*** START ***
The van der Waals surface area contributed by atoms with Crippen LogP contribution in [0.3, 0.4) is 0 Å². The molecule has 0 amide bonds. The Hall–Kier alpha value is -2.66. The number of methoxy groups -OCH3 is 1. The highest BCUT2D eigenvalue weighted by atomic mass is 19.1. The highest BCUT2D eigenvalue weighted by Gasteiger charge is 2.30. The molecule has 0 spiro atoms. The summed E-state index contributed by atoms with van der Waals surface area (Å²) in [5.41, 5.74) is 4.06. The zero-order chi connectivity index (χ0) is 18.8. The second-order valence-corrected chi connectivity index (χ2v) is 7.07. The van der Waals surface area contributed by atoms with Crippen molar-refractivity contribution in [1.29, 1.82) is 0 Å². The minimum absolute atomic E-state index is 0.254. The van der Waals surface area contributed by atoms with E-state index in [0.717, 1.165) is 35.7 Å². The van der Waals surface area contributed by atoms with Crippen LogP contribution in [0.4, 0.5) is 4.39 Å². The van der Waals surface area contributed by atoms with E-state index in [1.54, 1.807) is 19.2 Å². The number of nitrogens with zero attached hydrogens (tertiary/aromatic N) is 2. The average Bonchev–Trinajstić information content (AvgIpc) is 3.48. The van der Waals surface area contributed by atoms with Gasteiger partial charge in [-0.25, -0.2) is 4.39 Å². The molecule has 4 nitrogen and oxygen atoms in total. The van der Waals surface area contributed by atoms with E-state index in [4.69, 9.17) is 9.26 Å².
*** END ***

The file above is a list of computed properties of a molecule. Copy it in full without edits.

The van der Waals surface area contributed by atoms with Crippen LogP contribution in [0.3, 0.4) is 0 Å². The molecule has 0 amide bonds. The Hall–Kier alpha value is -2.66. The number of methoxy groups -OCH3 is 1. The highest BCUT2D eigenvalue weighted by atomic mass is 19.1. The highest BCUT2D eigenvalue weighted by Gasteiger charge is 2.30. The molecule has 0 spiro atoms. The summed E-state index contributed by atoms with van der Waals surface area (Å²) in [5.41, 5.74) is 4.06. The zero-order chi connectivity index (χ0) is 18.8. The second-order valence-corrected chi connectivity index (χ2v) is 7.07. The van der Waals surface area contributed by atoms with Crippen molar-refractivity contribution in [1.29, 1.82) is 0 Å². The minimum absolute atomic E-state index is 0.254. The van der Waals surface area contributed by atoms with E-state index in [0.717, 1.165) is 35.7 Å². The van der Waals surface area contributed by atoms with Crippen LogP contribution in [0.4, 0.5) is 4.39 Å². The van der Waals surface area contributed by atoms with E-state index in [1.54, 1.807) is 19.2 Å². The number of nitrogens with zero attached hydrogens (tertiary/aromatic N) is 2. The average Bonchev–Trinajstić information content (AvgIpc) is 3.48. The van der Waals surface area contributed by atoms with Gasteiger partial charge in [-0.25, -0.2) is 4.39 Å². The molecule has 4 nitrogen and oxygen atoms in total. The van der Waals surface area contributed by atoms with E-state index in [4.69, 9.17) is 9.26 Å².